IRS does not acquiesce to Sixth Circuit's holding on split-dollar regs.
In Action on Decision 2021-2, the IRS stated its nonacquiescence to the holding in Machacek, 906 F.3d 429 (6th Cir. 2018), rev'g T.C. Memo. 2016-55, that the economic benefits of a compensatory split-dollar life insurance arrangement may be treated as a distribution with respect to stock under Sec. 301. The case concerned an S corporation's owner-employee, John Machacek Jr., whose life was insured under a policy for which the S corporation paid an annual premium. The Tax Court held, and the IRS argued before the Sixth Circuit, that payments must be taken into account according to their character and that payments that arise from an employer-employee relationship, like those in Machacek, are compensation, not distributions subject to Sec. 301. However, in reversing the Tax Court, the Sixth Circuit focused on Regs. Sec. 1.301-1(q)(1)(i), which states that the provision of economic benefits by a corporation to its shareholder pursuant to a split-dollar insurance arrangement is treated as a distribution of property to a shareholder, which it found rendered irrelevant arguments that the arrangement was compensatory.
COBRA premium assistance credit clarified
In Notice 2021-31, the IRS gave employers, health care plans, and insurers guidance on providing temporary premium assistance for COBRA health care continuation benefits, as provided under Section 9501 of the American Rescue Plan Act, P.L. 117-2 (ARPA), for periods of coverage beginning after April 1, 2021, and before Oct. 1, 2021, and claiming a corresponding tax credit under Sec. 6432, which was added to the Code by ARPA. An individual who is eligible due to a loss of coverage as the result of a reduction in hours or by an involuntary termination of employment (other than for gross misconduct) during the period April 1, 2021, to Sept. 30, 2021, and who elects COBRA continuation coverage becomes eligible for a temporary 100% reduction in COBRA premiums. The employer, insurer, or multiemployer plan to which the COBRA continuation premiums are payable then claims a refundable tax credit against its share of Medicare taxes for the premiums not paid by an employee due to Section 9501 of ARPA.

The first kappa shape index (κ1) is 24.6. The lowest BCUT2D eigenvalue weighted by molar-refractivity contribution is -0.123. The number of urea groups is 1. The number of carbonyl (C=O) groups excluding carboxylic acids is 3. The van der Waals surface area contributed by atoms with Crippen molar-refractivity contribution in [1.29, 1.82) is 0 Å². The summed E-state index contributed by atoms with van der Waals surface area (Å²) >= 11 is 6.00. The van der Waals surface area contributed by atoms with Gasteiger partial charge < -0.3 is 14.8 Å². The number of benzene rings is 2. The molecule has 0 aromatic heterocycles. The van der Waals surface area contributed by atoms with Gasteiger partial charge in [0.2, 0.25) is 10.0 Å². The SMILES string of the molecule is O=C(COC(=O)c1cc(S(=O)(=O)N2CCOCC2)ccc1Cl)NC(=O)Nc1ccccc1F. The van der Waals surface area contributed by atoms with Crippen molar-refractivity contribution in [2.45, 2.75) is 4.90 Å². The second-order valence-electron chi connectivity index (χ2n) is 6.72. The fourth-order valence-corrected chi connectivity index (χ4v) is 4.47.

Bank deposit could escape tax levy by hours
In Chief Counsel Advice (CCA) 202118010, the IRS Office of Chief Counsel advised that an IRS levy on a bank account does not attach to a deposit made to the account on the same day but after the levy was made. Sec. 6332(c) provides that, upon service of a levy, a bank must surrender any deposits it then holds subject to the levy, but only after a 21-day waiting period. That delay may cause the bank to consider the closing balance on the date of the levy as the levied amount, not taking into account the exact time of the levy, the CCA stated. However, the CCA noted that Sec. 6331(b) states that a levy extends "only to property possessed and obligations existing at the time thereof " (emphasis added).